Living in the digital age means expectations of interoperability between all systems without silos or roadblocks. There should be a seamless interconnectivity that allows the digital ecosystem to function like a well-oiled machine.
Below, we’ll be looking at 6 different ways your government can become interconnected in a way that improves processes, communication, services, and experiences for residents and staff.
1. Replacing Information Siloes with Connective Technology
Governments have been attempting to make changes to their traditional silo-based IT infrastructures. But issues such as cost, scale, and security risks act as obstacles.
The solution lies in providing a fast, secure, singular interconnection to multiple cloud providers.
Integrated cloud points of presence (PoP) use virtual connections to deliver direct, secure, and affordable access to multiple clouds. From there, agencies can construct an interconnected grouping of cloud-based value/supply chain services.
2. Develop a Smart City Strategic Plan
Municipalities solving problems (such as aging/growing populations, competition for talent, climate change, inequality, etc.) with outcome-based digital transformation (DX) are known as Smart Cities.
Outcome-based DX leverages innovation, creativity, and new sources of information to improve experiences, sustainability, resilience, finances, and operational performance.
It’s essential to suss out a plan to execute all that goes into a smart city.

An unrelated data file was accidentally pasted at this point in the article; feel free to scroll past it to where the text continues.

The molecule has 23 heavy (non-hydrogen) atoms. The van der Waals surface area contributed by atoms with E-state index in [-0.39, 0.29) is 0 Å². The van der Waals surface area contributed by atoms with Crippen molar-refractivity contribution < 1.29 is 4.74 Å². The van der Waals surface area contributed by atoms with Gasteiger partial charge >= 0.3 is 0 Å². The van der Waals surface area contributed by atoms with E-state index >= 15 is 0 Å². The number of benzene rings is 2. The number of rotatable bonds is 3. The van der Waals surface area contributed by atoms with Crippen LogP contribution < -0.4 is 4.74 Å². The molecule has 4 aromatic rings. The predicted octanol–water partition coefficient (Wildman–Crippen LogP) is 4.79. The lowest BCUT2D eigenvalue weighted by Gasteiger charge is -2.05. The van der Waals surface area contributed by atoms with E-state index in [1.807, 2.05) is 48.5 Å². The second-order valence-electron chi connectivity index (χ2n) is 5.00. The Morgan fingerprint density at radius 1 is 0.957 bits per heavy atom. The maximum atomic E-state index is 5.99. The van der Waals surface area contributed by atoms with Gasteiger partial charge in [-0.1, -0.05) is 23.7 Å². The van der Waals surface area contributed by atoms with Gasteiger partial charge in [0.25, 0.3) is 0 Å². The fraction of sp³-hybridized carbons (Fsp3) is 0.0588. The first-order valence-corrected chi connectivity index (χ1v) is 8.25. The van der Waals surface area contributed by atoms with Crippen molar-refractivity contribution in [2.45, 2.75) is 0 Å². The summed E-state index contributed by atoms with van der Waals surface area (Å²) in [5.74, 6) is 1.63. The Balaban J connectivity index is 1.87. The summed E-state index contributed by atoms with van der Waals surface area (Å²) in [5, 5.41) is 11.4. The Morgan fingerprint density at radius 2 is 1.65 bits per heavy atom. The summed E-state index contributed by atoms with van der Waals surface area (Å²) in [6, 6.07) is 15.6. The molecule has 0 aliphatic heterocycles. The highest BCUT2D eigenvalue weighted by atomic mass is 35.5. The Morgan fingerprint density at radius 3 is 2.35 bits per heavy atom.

3. Top 10 Priority List
When planning a Smart City, create a top-10 priority list for your municipality. Each municipality is unique and will be at different digital milestones, ready for different priorities at different times.
Here’s an example of a list:
- Centralized Data Security & System
- Population management
- Talent retention
- Combatting climate change
- Fostering equality
- Intelligent Transportation
- Sustainable urban planning
- Resilient energy and infrastructure
- Business investment
Many municipalities saddle themselves with siloed IT systems, budgets, and initiatives.
Therefore, councils, community groups, and business associations need to be educated on the value of Smart City initiatives to understand how the lack of connectivity is holding them back. After all, these are the people who must be convinced to change, with research showing that departments account for over 40% of Smart City project decision making and 30% of project funding.
5. Work With Systems that Are Designed for Interoperability
There’s a need to create interoperable platforms that interweave with one another.
Mobile interconnectivity would be particularly effective since, in today’s day-and-age, mobile devices are much like a 3rd extremity. It would make all the services of a smart city available at the press of a button.
Interoperable customer relationship management systems (CRM) should also be implemented. Ensuring ease and simplicity for all residents – who are much like customers to the government – is integral.
6. Manage Innovation and Risk Like Financial Portfolio Managers
When working on a Smart City initiative, it’s common to hire someone in charge of innovation and provide them with a team of experts. This group will have expertise in designing new ideas while serving as department consultants throughout the city.
Innovation managers should be like portfolio managers. They should know how to reduce capital cost while piloting new ideas in a short time.
With all of this in mind, it’s time to make cities smarter places to live!